The legislation is based on a similar private member's bill introduced by MPP Jeff Leal this year, which was supported by Woodbine Racetrack, and follows a major U.S. crackdown on Internet gambling last month. The U.S. Congress passed a bill banning financial institutions and credit card companies from taking payments from U.S.-based bettors, effectively crippling the industry there.

Legal experts say the U.S. and Ontario actions are similar in that neither government has made Internet gambling illegal outright, but both have put a chill on the industry through indirect moves against it.

John Tuzyk, a partner at Blake, Cassels & Graydon specializing in gaming law, said Criminal Code violations are a federal matter, and Ontario's attempt to regulate online gambling through the Consumer Protection Act will add to what is already a legal grey area.

"It begs the question about whether the activity itself is illegal," he said. "They're kind of implying it's illegal, but to be convicted of breaching the [Consumer Protection Act] they would still have to show that Internet gaming is illegal, which has not been definitively established in Canada yet."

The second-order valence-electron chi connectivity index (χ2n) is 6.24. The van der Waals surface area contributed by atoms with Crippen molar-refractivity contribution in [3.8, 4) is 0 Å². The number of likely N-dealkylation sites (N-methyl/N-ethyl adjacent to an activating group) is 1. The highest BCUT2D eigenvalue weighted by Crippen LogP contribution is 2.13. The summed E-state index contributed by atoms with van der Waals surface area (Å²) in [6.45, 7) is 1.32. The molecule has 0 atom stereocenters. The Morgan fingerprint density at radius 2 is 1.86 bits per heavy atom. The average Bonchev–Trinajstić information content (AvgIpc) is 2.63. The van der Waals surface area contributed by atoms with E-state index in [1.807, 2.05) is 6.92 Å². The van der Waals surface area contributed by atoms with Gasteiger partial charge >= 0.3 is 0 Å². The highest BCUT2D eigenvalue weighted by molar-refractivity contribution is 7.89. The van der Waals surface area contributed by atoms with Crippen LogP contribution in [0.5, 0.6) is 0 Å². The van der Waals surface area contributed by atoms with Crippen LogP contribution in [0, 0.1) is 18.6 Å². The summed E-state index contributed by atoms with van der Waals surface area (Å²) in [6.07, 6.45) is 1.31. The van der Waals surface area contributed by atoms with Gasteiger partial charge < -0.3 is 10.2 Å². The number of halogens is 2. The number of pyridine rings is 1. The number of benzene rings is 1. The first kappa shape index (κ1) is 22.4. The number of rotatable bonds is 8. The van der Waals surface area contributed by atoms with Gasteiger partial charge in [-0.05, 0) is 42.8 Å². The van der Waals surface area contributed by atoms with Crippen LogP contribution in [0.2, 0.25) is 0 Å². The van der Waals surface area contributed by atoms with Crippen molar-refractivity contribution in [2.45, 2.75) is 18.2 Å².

Danielle Bush, a partner at McCarthy Tetrault, which represents several large media companies, said the legislation would introduce uncertainty for those firms and put an unfair onus on them to decide which ads may or may not be illegal. She also objected to the government's stated moral purpose.

"They're overstepping their bounds somewhat," she said. "You simply can no longer say that gaming and gambling are an evil that should be eradicated. You can't take that position and continue to offer the services yourself."

British Columbia and the Atlantic provinces have legal Internet gambling in the form of lotteries and sports-betting games. European countries, with the United Kingdom in particular, are also moving in the opposite direction of North America by legalizing, regulating and taxing online gambling Web sites.